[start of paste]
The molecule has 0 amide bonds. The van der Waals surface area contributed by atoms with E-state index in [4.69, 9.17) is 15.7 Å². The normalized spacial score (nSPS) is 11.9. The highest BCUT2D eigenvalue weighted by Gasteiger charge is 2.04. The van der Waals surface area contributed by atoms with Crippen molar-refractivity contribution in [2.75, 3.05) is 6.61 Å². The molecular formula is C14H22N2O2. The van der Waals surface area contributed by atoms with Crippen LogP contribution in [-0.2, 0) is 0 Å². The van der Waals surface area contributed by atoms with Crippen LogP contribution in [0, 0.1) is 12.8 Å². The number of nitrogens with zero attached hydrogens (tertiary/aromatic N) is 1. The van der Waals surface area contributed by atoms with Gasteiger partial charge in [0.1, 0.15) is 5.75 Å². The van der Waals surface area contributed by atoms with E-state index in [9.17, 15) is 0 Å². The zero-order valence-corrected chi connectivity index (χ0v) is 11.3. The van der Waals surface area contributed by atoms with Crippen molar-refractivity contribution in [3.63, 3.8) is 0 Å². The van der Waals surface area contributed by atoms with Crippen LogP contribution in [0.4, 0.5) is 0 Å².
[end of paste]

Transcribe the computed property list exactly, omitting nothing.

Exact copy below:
The molecule has 0 amide bonds. The van der Waals surface area contributed by atoms with E-state index in [4.69, 9.17) is 15.7 Å². The normalized spacial score (nSPS) is 11.9. The highest BCUT2D eigenvalue weighted by Gasteiger charge is 2.04. The van der Waals surface area contributed by atoms with Crippen molar-refractivity contribution in [2.75, 3.05) is 6.61 Å². The molecular formula is C14H22N2O2. The van der Waals surface area contributed by atoms with Crippen LogP contribution in [-0.2, 0) is 0 Å². The van der Waals surface area contributed by atoms with Crippen LogP contribution in [0, 0.1) is 12.8 Å². The number of nitrogens with zero attached hydrogens (tertiary/aromatic N) is 1. The van der Waals surface area contributed by atoms with Gasteiger partial charge in [0.1, 0.15) is 5.75 Å². The van der Waals surface area contributed by atoms with E-state index in [9.17, 15) is 0 Å². The zero-order valence-corrected chi connectivity index (χ0v) is 11.3. The van der Waals surface area contributed by atoms with Crippen molar-refractivity contribution in [3.63, 3.8) is 0 Å². The van der Waals surface area contributed by atoms with Crippen LogP contribution in [0.4, 0.5) is 0 Å².